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Health Insurance Gets Even Trickier

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It’s always been difficult and confusing to figure out whether you have the best health insurance to meet your family’s needs. This year, it’s going to be harder than ever! And because it’s the time of year that most people can make changes in their insurance coverage—for 2019 coverage, open enrollment for Medicare plans runs from October 15 to December 7…and from November 1 to December 15 for Affordable Care Act (ACA), “Obamacare,” plans—it’s crucial that you review your needs to find the best options to protect you. Some key changes you should know about…

• Short-term health plans now are available. When Congress did not repeal the ACA last year, the administration cleared the way for insurers to sell short-term policies (with renewability options ranging from 12 months to a maximum of three years) that are aimed at people who are unable to afford the comprehensive plans mandated by the ACA. While the average premium of an ACA Silver Plan (second-lowest, and most popular, in terms of coverage out of the four levels of coverage provided) is about $481 a month for a 40-year-old nonsmoker, a short-term plan may cost that same person as little as $160 a month. But there are strings attached. With these plans, benefits are limited, plus they can exclude anyone with a preexisting condition, which could be any condition, such as chronic bronchitis, previous skin cancers or a history of heart disease, including high blood pressure. My take: If you cannot afford a comprehensive ACA plan, this may be a viable, short-term option, particularly if you are healthy.

• Medicare Advantage programs are offering extras. Medicare Advantage programs are allowed to offer supplemental benefits not available in the traditional Medicare program, such as limited dental coverage and discounts on eyeglasses, hearing aids and gym memberships. But now Medicare Advantage programs may offer additional benefits if they are deemed “health-related.” This could cover services such as adult day care, home aides to help with daily living activities (such as bathing or dressing), transportation to medical appointments and home-safety modifications such as bathtub grab bars and wheelchair ramps. Note: These programs are not available to enrollees in the traditional Medicare program, and each insurer with Medicare Advantage plans may offer none…some…or all the various new options. The plan also can modify their premiums to cover costs. My take: If you are currently enrolled in a Medicare Advantage plan, call or go online to see if your plan is offering any of these programs and if they will be available to you (some services may require a doctor referral).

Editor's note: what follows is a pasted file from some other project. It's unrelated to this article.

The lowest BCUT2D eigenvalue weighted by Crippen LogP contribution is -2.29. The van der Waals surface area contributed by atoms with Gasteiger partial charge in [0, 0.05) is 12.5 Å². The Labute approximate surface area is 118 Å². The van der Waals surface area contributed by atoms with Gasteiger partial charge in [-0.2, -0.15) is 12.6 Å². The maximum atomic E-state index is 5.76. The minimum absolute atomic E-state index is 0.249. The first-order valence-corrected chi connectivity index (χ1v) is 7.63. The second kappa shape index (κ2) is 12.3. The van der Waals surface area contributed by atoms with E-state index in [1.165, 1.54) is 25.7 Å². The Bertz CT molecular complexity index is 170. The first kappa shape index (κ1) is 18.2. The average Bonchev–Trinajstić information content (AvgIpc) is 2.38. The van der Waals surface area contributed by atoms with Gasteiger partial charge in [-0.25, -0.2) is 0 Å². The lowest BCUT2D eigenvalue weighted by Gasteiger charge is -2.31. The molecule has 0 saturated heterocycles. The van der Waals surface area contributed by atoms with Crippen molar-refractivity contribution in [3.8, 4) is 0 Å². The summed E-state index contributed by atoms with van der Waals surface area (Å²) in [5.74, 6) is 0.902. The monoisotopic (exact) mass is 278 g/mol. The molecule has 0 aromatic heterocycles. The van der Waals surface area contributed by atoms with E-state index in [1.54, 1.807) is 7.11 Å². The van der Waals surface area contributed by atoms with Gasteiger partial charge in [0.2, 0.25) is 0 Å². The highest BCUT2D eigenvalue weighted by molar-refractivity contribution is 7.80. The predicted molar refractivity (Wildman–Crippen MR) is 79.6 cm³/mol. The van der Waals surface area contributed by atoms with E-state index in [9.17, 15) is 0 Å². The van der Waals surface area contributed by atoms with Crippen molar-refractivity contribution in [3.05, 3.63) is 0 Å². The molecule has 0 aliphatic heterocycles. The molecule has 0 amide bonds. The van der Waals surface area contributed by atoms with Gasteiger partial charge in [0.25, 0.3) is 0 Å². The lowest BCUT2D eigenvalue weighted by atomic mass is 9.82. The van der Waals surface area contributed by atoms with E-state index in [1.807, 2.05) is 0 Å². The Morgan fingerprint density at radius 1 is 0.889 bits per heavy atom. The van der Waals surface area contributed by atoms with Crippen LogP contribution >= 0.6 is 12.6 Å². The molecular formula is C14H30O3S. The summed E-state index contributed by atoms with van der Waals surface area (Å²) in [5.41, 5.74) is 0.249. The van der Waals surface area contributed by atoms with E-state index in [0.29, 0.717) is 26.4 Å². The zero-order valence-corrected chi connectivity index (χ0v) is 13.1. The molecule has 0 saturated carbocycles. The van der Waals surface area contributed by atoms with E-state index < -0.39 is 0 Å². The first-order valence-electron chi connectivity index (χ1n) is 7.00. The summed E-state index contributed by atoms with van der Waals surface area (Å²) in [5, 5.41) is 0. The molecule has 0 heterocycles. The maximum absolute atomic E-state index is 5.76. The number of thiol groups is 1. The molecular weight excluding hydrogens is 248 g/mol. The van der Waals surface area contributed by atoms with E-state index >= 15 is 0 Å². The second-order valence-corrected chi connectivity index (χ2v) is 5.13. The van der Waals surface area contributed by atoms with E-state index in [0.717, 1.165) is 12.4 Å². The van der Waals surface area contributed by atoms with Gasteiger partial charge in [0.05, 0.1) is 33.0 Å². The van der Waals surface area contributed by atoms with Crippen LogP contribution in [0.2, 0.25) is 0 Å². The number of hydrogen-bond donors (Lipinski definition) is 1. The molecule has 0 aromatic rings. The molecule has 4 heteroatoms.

• You must review your existing coverage. Even if you don’t want to change health insurance, you need to review your plan to see whether any changes are being made for next year. My take: If you have prescription drug coverage, check to see that the medications you are taking will still be covered. Plans are required to send you a list of all covered drugs each year before re-enrollment. And you can call the insurer to ask about your drug coverage—a smart move, since their lists can change at any time. Make sure all your doctors and any hospitals that you might use remain in the plan. If you are on an ACA plan, go to Healthcare.gov to see whether new plans have been added that will better suit your needs.

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Source: Charles B. Inlander, a consumer advocate and health-care consultant based in Fogelsville, Pennsylvania. He was the founding president of the nonprofit People’s Medical Society, a consumer advocacy organization credited with key improvements in the quality of US health care, and is the author or coauthor of more than 20 consumer-health books. Date: November 1, 2018 Publication: Bottom Line Health
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